One of the most important photographers of her generation, Simon has exhibited in the US, Europe and China. In 2015, she exhibited in the 56th Venice Biennale. Permanent collections include The Metropolitan Museum of Art, Tate Modern, Whitney Museum of American Art, Centre Pompidou and the Museum of Contemporary Art, Los Angeles. She is a Guggenheim Fellow and a recipient of the 2017 Photo London Master of Photography, which is awarded to a leading contemporary photographer.

Biography by Sherry Paik | Ocula | 2017
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Featured Artworks

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Chapter V Censored, Living Man Declared Dead and Other Chapters I – XVIII Censored Edition by Taryn Simon contemporary artwork
Taryn SimonChapter V Censored, Living Man Declared Dead and Other Chapters I – XVIII Censored Edition Matte Black Paint on wall, 3 rectangles matching exact size of physical work
213.4 x 301.7 cm
Not For Sale
Duddell's
Honey Ryder (Nikki van der Zyl) by Taryn Simon contemporary artwork
Taryn SimonHoney Ryder (Nikki van der Zyl), 1962, 2013 Single Channel Video (8 minutes, loop) and Letraset on wall
Variable dimensions
Almine Rech
Azerbaijan by Taryn Simon contemporary artwork
Taryn SimonAzerbaijan, 2014 4 black & white images
50.2 x 93.3 cm
Almine Rech

Recent Exhibitions

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Contemporary art exhibition, Taryn Simon, A Burn Scar Visible from Space at Gagosian, London
Closed
19 August–21 September 2019 Taryn Simon A Burn Scar Visible from Space Gagosian, Davies Street, London
Contemporary art exhibition, Group Exhibition, An Exhibition For Notre-Dame at Gagosian, Paris
Closed
11 June–27 July 2019 Group Exhibition An Exhibition For Notre-Dame Gagosian, Paris
Contemporary art exhibition, Taryn Simon, Paperwork and the Will of Capital at Almine Rech, Brussels
Closed
8 September–5 November 2016 Taryn Simon Paperwork and the Will of Capital Almine Rech, Brussels

Represented By

In Ocula Magazine

Gregor Muir, Princess Alia Al-Senussi and Abdullah AlTurki Ocula Conversation Gregor Muir, Princess Alia Al-Senussi and Abdullah AlTurki Co-curators, 'Duddell's presents: ICA Off-Site: Hong Kongese

Duddell’s, the restaurant and bar which has also become one of Hong Kong’s most important art spaces, recently collaborated with London’s Institute of Contemporary Arts (ICA) to present the exhibition, Duddell’s Presents: ICA Off-Site: Hong Kongese. The exhibition, which opened earlier this year to coincide with Art Basel...

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Yokohama Triennale 2014 'Art Fahrenheit 451: Sailing Into The Sea Of Oblivion' Ocula Report Yokohama Triennale 2014 'Art Fahrenheit 451: Sailing Into The Sea Of Oblivion' 16 Sep 2014 : Becca Voelcker for Ocula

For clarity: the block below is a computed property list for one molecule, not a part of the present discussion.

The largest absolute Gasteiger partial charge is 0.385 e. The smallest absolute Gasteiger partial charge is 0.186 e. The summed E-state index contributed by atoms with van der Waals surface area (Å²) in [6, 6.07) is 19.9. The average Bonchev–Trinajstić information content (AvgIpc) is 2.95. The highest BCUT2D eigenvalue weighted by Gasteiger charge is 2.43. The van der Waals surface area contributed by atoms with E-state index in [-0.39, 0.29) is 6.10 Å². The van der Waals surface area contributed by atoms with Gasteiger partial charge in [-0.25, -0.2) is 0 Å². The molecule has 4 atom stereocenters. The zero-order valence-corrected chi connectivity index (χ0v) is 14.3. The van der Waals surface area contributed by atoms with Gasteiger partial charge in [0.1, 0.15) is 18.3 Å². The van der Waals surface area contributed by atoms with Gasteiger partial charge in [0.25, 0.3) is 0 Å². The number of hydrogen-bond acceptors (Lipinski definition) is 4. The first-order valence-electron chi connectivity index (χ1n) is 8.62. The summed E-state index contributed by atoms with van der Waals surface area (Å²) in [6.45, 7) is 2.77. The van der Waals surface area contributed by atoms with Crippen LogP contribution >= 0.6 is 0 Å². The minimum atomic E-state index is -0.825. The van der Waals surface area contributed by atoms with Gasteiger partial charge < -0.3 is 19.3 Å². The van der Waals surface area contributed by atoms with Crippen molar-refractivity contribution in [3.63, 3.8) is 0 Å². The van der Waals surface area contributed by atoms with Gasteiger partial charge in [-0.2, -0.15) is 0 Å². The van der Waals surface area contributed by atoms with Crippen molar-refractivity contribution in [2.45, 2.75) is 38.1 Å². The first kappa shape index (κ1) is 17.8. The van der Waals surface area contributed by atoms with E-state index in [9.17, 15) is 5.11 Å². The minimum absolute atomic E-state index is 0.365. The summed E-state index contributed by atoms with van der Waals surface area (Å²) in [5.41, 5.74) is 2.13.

At the height of McCarthyism, American writer Ray Bradbury published his dystopian novel Fahrenheit 451 which describes life in a near future where all books are burned on the orders of the state. Extrapolating from the situation of censorship that he felt pervaded 1950s America, Bradbury imagined a fleet of ‘firemen’ who ignite all...

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In Related Press

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OBSCURING THE INDEX Related Press OBSCURING THE INDEX Gagosian Quarterly : 15 November 2019

Like the museum, Simon catalogues objects and information under specific organising principles: symmetry, crispness of detail, and refined, minimal installation. Through this highly careful mode of tracing, depicting, and presenting, she both mirrors the systems she sets out to examine and surpasses them in her rigorous application of their logic....

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From Mortal Bodies to Immortal Crowds Related Press From Mortal Bodies to Immortal Crowds Gagosian Quarterly : 1 November 2019

In her recent shift toward performance, large-scale installation, and sound, Simon raises new questions about the role of the living, breathing body as an agent within the increasingly pervasive, even ritualised photographic technologies of the past decade. In An Occupation of Loss, which had its second iteration in London in April 2018, she...

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The art of the beautiful game: football moves off pitch and into the museum Related Press The art of the beautiful game: football moves off pitch and into the museum Wallpaper* : 16 June 2018

Football has many guises. It is a pastime where schoolboys scrape knees in a courtyard; a tear-jerking symbol of national pride; a multi-billion dollar industry with corporate interest.

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Mass Moca takes the plunge with Taryn Simon's ice-water installation Related Press Mass Moca takes the plunge with Taryn Simon's ice-water installation The Art Newspaper : 24 May 2018

Enthusiasm, delight and 'how are you going to do that?': these are common reactions to Taryn Simon's planned commission at the Massachusetts Museum of Contemporary Art (Mass Moca) in North Adams, says its curator, Allie Foradas.

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In Video & Audio

Taryn Simon on the art of mourning and how social media is shaping grief Related Video & Audio Taryn Simon on the art of mourning and how social media is shaping grief Wallpaper* : 17 April 2018

Having gathered professional mourners from around the world to perform their laments in New York in 2016, artist and erstwhile Wallpaper* Guest Editor Taryn Simon is now bringing her groundbreaking artwork to London, opening this evening. We caught up with Simon in midst of rehearsals to talk about grief, performance and ephemerality.